1. Figure 1 of Giordano et al (2020) was used to answer two questions from BIOL368/F20:Week_2
    1. How did the authors modify the simple SIR model to take into account features of the COVID-19 pandemic?
      • Infected now means infected, asymptomatic, and undetected. The original "Infected" state has also expanded into the states of Diagnosed (asymptomatic and detected), Ailing (symptomatic, undetected), Recognized (symptomatic, detected), and Threatened (symptomatic, detected, and at risk of death). The rates between each infection state are also independent. All of these factors have created a model more accurate for the COVID-19 pandemic at hand(Giordano et al. 2020).
    2. What public health policy implications does their model have?
      • Social distancing must be adhered to. Lockdown can only be safely lifted if testing is widespread enough to cover the Infected and Ailing populations. Population wide testing is essential to move individuals from I and A to D and R where quarantining can then take place and effectively put those individuals into the removed pool (Giordano et al. 2020).

Web Comic

  1. This comic was reviewed for purposes of humor
    • If a physicist were using Giordano's (2020) model, it can be assumed that alpha, beta, gamma, and delta were extremely underestimated based upon the physicists lack of knowledge as to the magnitude of person to person contact at college social gatherings.

Conclusion

Various disease parameters have various influences on disease spread dynamics. These influences include: extending or reducing the period of infection, increasing or decreasing the maximum infected at a given time, and alterations in the balance between symptomatic and asymptomatic units. These disease traits and subsequently modeled outcomes should be taken into consideration when producing public policy in response to each unique disease.

References

  • Giordano, G., Blanchini, F., Bruno, R., Colaneri, P., Di Filippo, A., Di Matteo, A., & Colaneri, M. (2020). Modelling the COVID-19 epidemic and implementation of population-wide interventions in Italy. Nature Medicine, 1-6.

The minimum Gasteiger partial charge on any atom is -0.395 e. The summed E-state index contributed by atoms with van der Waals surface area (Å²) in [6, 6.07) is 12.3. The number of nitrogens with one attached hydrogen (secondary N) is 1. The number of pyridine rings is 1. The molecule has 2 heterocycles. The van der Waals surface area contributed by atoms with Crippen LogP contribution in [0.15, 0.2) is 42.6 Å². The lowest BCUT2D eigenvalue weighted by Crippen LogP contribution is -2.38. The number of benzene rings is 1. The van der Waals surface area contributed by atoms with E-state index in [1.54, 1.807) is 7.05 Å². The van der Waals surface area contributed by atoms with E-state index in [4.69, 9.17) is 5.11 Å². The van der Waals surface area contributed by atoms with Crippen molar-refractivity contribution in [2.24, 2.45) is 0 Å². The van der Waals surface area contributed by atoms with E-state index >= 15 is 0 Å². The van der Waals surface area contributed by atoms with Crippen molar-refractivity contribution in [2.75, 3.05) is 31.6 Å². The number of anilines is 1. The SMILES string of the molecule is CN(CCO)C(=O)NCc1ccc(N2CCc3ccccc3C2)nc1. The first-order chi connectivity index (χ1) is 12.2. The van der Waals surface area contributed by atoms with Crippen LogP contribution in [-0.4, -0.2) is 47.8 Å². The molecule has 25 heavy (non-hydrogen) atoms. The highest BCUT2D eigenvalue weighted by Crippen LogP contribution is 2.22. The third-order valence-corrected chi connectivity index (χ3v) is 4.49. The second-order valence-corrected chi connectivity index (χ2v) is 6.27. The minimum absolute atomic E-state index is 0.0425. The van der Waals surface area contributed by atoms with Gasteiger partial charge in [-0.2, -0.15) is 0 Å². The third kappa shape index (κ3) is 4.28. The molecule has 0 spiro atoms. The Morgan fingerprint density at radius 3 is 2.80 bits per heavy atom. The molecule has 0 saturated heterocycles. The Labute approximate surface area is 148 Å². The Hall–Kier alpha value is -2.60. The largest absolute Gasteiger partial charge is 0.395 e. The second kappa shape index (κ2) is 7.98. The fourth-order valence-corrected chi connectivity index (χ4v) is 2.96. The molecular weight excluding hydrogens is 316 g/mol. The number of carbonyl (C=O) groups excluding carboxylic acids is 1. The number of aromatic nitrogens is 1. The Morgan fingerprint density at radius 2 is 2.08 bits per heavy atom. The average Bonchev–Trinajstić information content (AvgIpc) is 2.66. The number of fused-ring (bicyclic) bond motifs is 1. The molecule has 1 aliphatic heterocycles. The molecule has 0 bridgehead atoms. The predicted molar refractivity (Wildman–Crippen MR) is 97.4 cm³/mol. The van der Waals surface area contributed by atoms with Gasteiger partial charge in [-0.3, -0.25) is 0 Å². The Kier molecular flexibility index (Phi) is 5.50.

• NIMBioS (1 April 2020). The role of applied math in real-time pandemic response: How basic disease models work (Video). Retrieved from [1]
  • Wheeling Jesuit University. SIR Model (Web Article). Retrieved from [2]
  • BIOL368/F20:Week_2

Acknowledgements

Ian R. Wright (talk) 21:55, 16 September 2020 (PDT)

Ian Wright's Bioinformatics Portfolio

Ian R. Wright's User Page

Ian Wright's Template

Assignment Pages

BIOL368/F20:Week 1

BIOL368/F20:Week 2

BIOL368/F20:Week 3

BIOL368/F20:Week 4

BIOL368/F20:Week 5

BIOL368/F20:Week 6

BIOL368/F20:Week 8

BIOL368/F20:Week 9

BIOL368/F20:Week 10

BIOL368/F20:Week 11

BIOL368/F20:Week 12

BIOL368/F20:Week 14

Individual Journal Entries

  1. Ian R. Wright Week 1
  2. Ian R. Wright Week 2
  3. Ian R. Wright Week 3
  4. Ian R. Wright Week 4
  5. Ian R. Wright Week 5
  6. Ian R. Wright Week 6
  7. Ian R. Wright Week 7
  8. Ian R. Wright Week 8
  9. Ian R. Wright Week 9
  10. Ian R. Wright Week 10
  11. Ian R. Wright Week 11
  12. Ian R. Wright Week 12
  13. Ian R. Wright Week 14

Class Journals

BIOL368/F20:Class_Journal_Week_1

BIOL368/F20:Class_Journal_Week_2

BIOL368/F20:Class_Journal_Week_3

BIOL368/F20:Class_Journal_Week_4

BIOL368/F20:Class_Journal_Week_5

BIOL368/F20:Class_Journal_Week_6

BIOL368/F20:Class_Journal_Week_7

BIOL368/F20:Class_Journal_Week_8

BIOL368/F20:Class_Journal_Week_9

BIOL368/F20:Class_Journal_Week_10

BIOL368/F20:Class_Journal_Week_11

BIOL368/F20:Class_Journal_Week_12

BIOL368/F20:Class_Journal_Week_14